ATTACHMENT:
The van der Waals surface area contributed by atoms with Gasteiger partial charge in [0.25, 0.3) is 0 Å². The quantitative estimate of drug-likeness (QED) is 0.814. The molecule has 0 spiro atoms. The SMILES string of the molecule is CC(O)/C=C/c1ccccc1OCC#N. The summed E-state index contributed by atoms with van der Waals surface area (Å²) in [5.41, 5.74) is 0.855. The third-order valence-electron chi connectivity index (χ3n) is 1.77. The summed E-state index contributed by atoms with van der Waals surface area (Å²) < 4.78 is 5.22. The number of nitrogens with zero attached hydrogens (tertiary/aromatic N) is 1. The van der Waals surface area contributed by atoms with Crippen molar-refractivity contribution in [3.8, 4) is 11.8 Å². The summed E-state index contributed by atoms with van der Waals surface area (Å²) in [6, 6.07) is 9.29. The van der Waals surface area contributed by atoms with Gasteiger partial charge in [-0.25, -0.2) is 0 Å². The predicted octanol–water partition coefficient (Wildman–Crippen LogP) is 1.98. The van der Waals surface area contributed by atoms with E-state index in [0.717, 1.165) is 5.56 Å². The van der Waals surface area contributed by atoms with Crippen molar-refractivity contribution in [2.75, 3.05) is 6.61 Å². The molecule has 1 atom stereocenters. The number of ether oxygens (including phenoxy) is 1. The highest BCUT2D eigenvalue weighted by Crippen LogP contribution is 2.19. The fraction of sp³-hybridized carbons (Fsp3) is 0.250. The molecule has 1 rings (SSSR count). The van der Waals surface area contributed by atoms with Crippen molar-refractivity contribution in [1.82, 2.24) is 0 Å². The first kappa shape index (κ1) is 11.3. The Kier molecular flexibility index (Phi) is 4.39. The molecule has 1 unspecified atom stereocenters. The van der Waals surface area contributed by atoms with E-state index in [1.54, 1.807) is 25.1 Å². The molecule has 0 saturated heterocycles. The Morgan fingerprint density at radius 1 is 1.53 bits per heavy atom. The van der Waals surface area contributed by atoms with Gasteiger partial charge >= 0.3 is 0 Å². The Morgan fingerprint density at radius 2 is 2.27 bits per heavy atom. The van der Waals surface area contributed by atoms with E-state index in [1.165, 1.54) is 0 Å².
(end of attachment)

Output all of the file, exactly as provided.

The van der Waals surface area contributed by atoms with Gasteiger partial charge in [0.25, 0.3) is 0 Å². The quantitative estimate of drug-likeness (QED) is 0.814. The molecule has 0 spiro atoms. The SMILES string of the molecule is CC(O)/C=C/c1ccccc1OCC#N. The summed E-state index contributed by atoms with van der Waals surface area (Å²) in [5.41, 5.74) is 0.855. The third-order valence-electron chi connectivity index (χ3n) is 1.77. The summed E-state index contributed by atoms with van der Waals surface area (Å²) < 4.78 is 5.22. The number of nitrogens with zero attached hydrogens (tertiary/aromatic N) is 1. The van der Waals surface area contributed by atoms with Crippen molar-refractivity contribution in [3.8, 4) is 11.8 Å². The summed E-state index contributed by atoms with van der Waals surface area (Å²) in [6, 6.07) is 9.29. The van der Waals surface area contributed by atoms with Gasteiger partial charge in [-0.25, -0.2) is 0 Å². The predicted octanol–water partition coefficient (Wildman–Crippen LogP) is 1.98. The van der Waals surface area contributed by atoms with E-state index in [0.717, 1.165) is 5.56 Å². The van der Waals surface area contributed by atoms with Crippen molar-refractivity contribution in [2.75, 3.05) is 6.61 Å². The molecule has 1 atom stereocenters. The number of ether oxygens (including phenoxy) is 1. The highest BCUT2D eigenvalue weighted by Crippen LogP contribution is 2.19. The fraction of sp³-hybridized carbons (Fsp3) is 0.250. The molecule has 1 rings (SSSR count). The van der Waals surface area contributed by atoms with Crippen molar-refractivity contribution in [1.82, 2.24) is 0 Å². The first kappa shape index (κ1) is 11.3. The Kier molecular flexibility index (Phi) is 4.39. The molecule has 1 unspecified atom stereocenters. The van der Waals surface area contributed by atoms with E-state index in [1.54, 1.807) is 25.1 Å². The molecule has 0 saturated heterocycles. The Morgan fingerprint density at radius 1 is 1.53 bits per heavy atom. The van der Waals surface area contributed by atoms with Gasteiger partial charge >= 0.3 is 0 Å². The Morgan fingerprint density at radius 2 is 2.27 bits per heavy atom. The van der Waals surface area contributed by atoms with E-state index in [1.165, 1.54) is 0 Å².